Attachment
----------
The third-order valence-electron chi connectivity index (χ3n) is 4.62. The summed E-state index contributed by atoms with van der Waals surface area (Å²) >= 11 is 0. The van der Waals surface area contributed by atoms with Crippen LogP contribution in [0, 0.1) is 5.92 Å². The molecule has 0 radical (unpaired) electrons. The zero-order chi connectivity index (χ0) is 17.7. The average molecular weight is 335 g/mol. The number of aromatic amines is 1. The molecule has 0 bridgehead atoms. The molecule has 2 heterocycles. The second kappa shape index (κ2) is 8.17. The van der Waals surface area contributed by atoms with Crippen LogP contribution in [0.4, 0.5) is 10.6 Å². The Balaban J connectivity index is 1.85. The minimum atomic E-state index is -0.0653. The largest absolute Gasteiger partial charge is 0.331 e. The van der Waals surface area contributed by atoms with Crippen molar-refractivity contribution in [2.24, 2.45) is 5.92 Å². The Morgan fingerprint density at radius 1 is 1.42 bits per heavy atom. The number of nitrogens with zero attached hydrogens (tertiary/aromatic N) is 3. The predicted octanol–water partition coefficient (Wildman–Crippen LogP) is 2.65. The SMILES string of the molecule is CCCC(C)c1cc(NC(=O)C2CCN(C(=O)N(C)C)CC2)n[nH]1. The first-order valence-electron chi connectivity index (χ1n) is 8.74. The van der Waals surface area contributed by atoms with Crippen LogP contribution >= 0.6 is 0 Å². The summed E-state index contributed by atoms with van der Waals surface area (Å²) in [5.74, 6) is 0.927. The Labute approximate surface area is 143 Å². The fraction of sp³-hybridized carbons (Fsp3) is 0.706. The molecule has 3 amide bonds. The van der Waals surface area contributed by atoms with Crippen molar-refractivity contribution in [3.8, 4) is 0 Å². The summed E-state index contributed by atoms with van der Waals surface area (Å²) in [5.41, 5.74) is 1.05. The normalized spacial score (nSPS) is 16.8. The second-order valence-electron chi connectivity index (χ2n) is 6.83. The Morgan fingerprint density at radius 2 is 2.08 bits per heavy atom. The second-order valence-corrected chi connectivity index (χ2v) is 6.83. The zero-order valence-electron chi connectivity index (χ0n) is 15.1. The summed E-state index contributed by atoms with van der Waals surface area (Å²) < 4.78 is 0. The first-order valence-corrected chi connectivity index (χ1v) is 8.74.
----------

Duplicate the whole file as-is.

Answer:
The third-order valence-electron chi connectivity index (χ3n) is 4.62. The summed E-state index contributed by atoms with van der Waals surface area (Å²) >= 11 is 0. The van der Waals surface area contributed by atoms with Crippen LogP contribution in [0, 0.1) is 5.92 Å². The molecule has 0 radical (unpaired) electrons. The zero-order chi connectivity index (χ0) is 17.7. The average molecular weight is 335 g/mol. The number of aromatic amines is 1. The molecule has 0 bridgehead atoms. The molecule has 2 heterocycles. The second kappa shape index (κ2) is 8.17. The van der Waals surface area contributed by atoms with Crippen LogP contribution in [0.4, 0.5) is 10.6 Å². The Balaban J connectivity index is 1.85. The minimum atomic E-state index is -0.0653. The largest absolute Gasteiger partial charge is 0.331 e. The van der Waals surface area contributed by atoms with Crippen molar-refractivity contribution in [2.24, 2.45) is 5.92 Å². The Morgan fingerprint density at radius 1 is 1.42 bits per heavy atom. The number of nitrogens with zero attached hydrogens (tertiary/aromatic N) is 3. The predicted octanol–water partition coefficient (Wildman–Crippen LogP) is 2.65. The SMILES string of the molecule is CCCC(C)c1cc(NC(=O)C2CCN(C(=O)N(C)C)CC2)n[nH]1. The first-order valence-electron chi connectivity index (χ1n) is 8.74. The van der Waals surface area contributed by atoms with Crippen LogP contribution >= 0.6 is 0 Å². The summed E-state index contributed by atoms with van der Waals surface area (Å²) in [5.74, 6) is 0.927. The Labute approximate surface area is 143 Å². The fraction of sp³-hybridized carbons (Fsp3) is 0.706. The molecule has 3 amide bonds. The van der Waals surface area contributed by atoms with Crippen molar-refractivity contribution in [3.8, 4) is 0 Å². The summed E-state index contributed by atoms with van der Waals surface area (Å²) in [5.41, 5.74) is 1.05. The normalized spacial score (nSPS) is 16.8. The second-order valence-electron chi connectivity index (χ2n) is 6.83. The Morgan fingerprint density at radius 2 is 2.08 bits per heavy atom. The second-order valence-corrected chi connectivity index (χ2v) is 6.83. The zero-order valence-electron chi connectivity index (χ0n) is 15.1. The summed E-state index contributed by atoms with van der Waals surface area (Å²) < 4.78 is 0. The first-order valence-corrected chi connectivity index (χ1v) is 8.74.